An investor told me he only buys gold. No silver. His reason?
“Silver spiked in 1980 only because the Hunt Brothers were trying to corner it.”
It’s true the Hunt Brothers bought a lot of silver back then. And it’s hard to imagine their involvement didn’t impact the price. If you recall, silver rose a whopping 3,105% from its 1970 low to 1980 high.
But were the Hunt Brothers the primary reason for such a dramatic spike in price? This is an important topic, because if silver’s biggest modern-day mania was the result of a one-off event, then maybe we shouldn’t expect it to rise like that again.
In my opinion, the investor is wrong. And there are three core reasons why.
Just How Much Silver Are We Talking About?
It’s true the Hunt Brothers were literally hoarding silver (along with their Saudi business partners), both physical metal and futures contracts. At their peak, they controlled about 250 million ounces of silver – 100 million in physical and 150 million in futures contracts. That’s a lot, and most reports conclude this is why silver skyrocketed in the 1970s.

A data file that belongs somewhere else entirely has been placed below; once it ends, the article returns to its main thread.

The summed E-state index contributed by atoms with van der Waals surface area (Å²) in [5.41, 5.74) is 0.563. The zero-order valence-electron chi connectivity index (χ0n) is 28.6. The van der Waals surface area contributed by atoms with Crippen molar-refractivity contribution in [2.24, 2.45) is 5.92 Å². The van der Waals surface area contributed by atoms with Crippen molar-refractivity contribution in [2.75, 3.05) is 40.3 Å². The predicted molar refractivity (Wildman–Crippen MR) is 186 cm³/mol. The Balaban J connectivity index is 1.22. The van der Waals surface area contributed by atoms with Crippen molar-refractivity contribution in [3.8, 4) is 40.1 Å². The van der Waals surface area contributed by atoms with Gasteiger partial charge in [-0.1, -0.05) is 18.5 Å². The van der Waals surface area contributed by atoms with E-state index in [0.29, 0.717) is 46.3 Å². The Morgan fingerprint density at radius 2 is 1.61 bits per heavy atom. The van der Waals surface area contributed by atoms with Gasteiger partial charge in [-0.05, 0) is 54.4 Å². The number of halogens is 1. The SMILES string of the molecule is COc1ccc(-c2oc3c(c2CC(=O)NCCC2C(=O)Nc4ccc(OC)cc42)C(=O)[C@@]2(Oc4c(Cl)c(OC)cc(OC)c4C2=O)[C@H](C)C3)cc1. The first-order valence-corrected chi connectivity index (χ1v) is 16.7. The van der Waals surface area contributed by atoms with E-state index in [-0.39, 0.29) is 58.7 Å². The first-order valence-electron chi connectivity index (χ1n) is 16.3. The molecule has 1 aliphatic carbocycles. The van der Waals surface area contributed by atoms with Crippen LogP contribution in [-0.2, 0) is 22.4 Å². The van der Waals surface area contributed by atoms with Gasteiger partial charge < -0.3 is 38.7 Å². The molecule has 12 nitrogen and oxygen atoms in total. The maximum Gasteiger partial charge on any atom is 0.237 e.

How much of the silver market did they control? Several reports estimate the Hunt’s stash equaled 20% of silver supply. One account claimed it was one-third of global supply. Really?
According to the 2018 Silver Yearbook from CPM Group, there was roughly 2.8 billion ounces of above-ground investable silver in 1980. So the Hunts controlled about 8.9% of investable silver at their peak.
That figure, however, excludes rare coins and all silver used in jewelry, silverware, decorative items, etc. – throw all that in and we’re probably looking at something like 12 billion ounces of total above ground...